Nowadays lake managers have the choice from a suite of methods, but attempts to control blooms have often been met with mixed success. Is there a best method or optimal combination of methods that one should apply? In this Special Issue of Aquatic Ecology, we aim to discuss the main methods available. There are many relevant questions to answer. What is the proposed or proven working mechanism of a given method? What have been the successes and failures? What are the reasons for success or failure? To what extend do local beliefs and perceptions of blooms play a role in the route chosen to restoration of lakes? How is success linked to characteristics of the waterbody being treated—e.g., depth, residence time—and, importantly, how is success linked to key ecological traits of the cyanobacteria being controlled? We, the editors of this Special Issue as ecologists, are indeed convinced that for successful prevention, control and mitigation of cyanobacterial blooms it is essential to understand the key functional traits of bloom forming taxa. It is those key traits that make cyanobacteria different from their competitors, give them an advantage in eutrophic or warming lakes, and it is these traits that make their populations reach bloom proportions. By changing the lake environment in a way that disallows these key traits to flourish—finding the Achilles heel of bloom forming taxa—a more tailor-made management of cyanobacterial blooms may become available.

Accordingly, the first paper of this Special Issue is entitled “Understanding the key ecological traits of cyanobacteria as a basis for their management and control in changing lakes” (Mantzouki et al. this issue, 2016). The authors present a functional classification of bloom forming genera and identify for each functional group (1) their key traits, (2) functioning of these traits under scenarios of environmental change, and (3) how the key traits reveal the control methods which are most likely to be successful. This introductory paper is followed by four papers that—combined—cover the key methods to manage nutrient availability for growth of cyanobacteria. These are key contributions, in accordance with our central message that sustainable management of cyanobacterial blooms must be based upon controlling nutrient availability. Ibelings et al. (2014) explain that to most effectively protect consumers against the risks of cyanobacterial toxins in drinking water control measures have to be implemented at several steps in the chain from catchment to consumer, following guidelines outlined in the World Health Organization’s (WHO) Water Safety Plans (WSP). In this sense, we claim that protecting lake water quality from the adverse effects of eutrophication by managing nutrients all the way from the catchment level to the lake-inflows and in-lake P-release from the sediment is the best way to ensure that cyanobacterial blooms do not occur so that cyanobacteria and the toxins they produce cannot compromise lake ecosystem services (see the Synopsis of this Special Issue by Ibelings et al. (2016) for a definition of cyanobacterial blooms and a further explanation of the WSP approach).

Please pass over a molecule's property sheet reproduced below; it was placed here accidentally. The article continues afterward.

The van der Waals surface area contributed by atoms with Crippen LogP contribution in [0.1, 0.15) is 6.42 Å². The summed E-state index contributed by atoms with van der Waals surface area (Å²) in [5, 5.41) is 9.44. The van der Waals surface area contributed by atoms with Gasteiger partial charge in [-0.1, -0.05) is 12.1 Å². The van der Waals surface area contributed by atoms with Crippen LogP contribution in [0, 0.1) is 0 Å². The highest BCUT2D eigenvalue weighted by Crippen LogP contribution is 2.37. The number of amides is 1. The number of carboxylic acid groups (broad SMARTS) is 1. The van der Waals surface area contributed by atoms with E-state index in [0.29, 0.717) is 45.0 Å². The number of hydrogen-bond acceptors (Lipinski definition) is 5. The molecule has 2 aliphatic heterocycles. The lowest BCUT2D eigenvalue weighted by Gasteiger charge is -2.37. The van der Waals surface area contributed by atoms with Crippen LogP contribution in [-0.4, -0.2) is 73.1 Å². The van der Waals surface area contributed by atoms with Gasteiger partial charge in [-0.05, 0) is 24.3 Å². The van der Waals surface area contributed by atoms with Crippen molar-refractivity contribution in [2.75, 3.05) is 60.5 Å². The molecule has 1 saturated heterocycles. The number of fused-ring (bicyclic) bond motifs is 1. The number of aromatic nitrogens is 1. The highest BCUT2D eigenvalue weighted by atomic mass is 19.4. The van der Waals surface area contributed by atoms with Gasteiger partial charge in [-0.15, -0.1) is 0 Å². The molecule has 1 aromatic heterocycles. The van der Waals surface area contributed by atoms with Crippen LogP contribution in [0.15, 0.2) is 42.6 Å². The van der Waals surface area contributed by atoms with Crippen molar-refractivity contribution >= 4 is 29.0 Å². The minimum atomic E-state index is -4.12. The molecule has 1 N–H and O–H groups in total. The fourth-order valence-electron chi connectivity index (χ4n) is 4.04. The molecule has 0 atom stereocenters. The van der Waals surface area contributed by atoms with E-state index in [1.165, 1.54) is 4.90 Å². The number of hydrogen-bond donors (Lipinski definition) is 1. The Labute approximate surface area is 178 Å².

Nutrient management therefore should start at the catchment level, and this topic is treated in the paper by Hamilton et al. (this issue, 2016) entitled “Mitigating harmful cyanobacterial blooms: strategies for control of nitrogen and phosphorus loads”. The next level of defense would be to reduce—remaining—nutrients in rivers or streams, see the paper by Fastner et al. (this issue, 2016) which specifically deals with control of nutrients from point sources and is entitled “Combating cyanobacterial proliferation by avoiding or treating inflows with high P load—experiences from eight case studies”. The P-loading from point sources can be reduced through diversion of systems with high P-concentrations, improved sewage treatment or precipitation of P in the main tributaries. Finally, nutrients that despite measures in the catchment and/or at the inflow still reach the lake ecosystem and cause eutrophication can be treated using several methods, including controlling P-release from the sediments, some of which are presented in a paper by Douglas et al. (this issue, 2016) “Guiding principles for the development and application of solid phase phosphorus- adsorbents for freshwater ecosystems”. Management goals may vary from a rapid reduction in dissolved P to addressing seasonal enrichments from internal loading, targeting external fluxes due to anthropogenic sources, or the long-term inactivation of internal P-inventories in lake bottom sediments. The authors summarize the attributes of a range of P-adsorbent materials and judge their effects on the ecosystem as well as their cost-effectiveness. Nutrient loading from lake sediments can indeed greatly delay a return to a clear water state after external loading issues have been solved. Bormans et al. (this issue, 2016) in their contribution entitled “Controlling internal phosphorus loading in lakes by physical methods to reduce cyanobacterial blooms – a review” discuss the application of sediment dredging or hypolimnetic aeration/oxygenation/withdrawal as means to reduce internal P-loading. They conclude that these methods require careful planning, including a full understanding of the lake’s nutrient balance and characteristics of lake and sediment.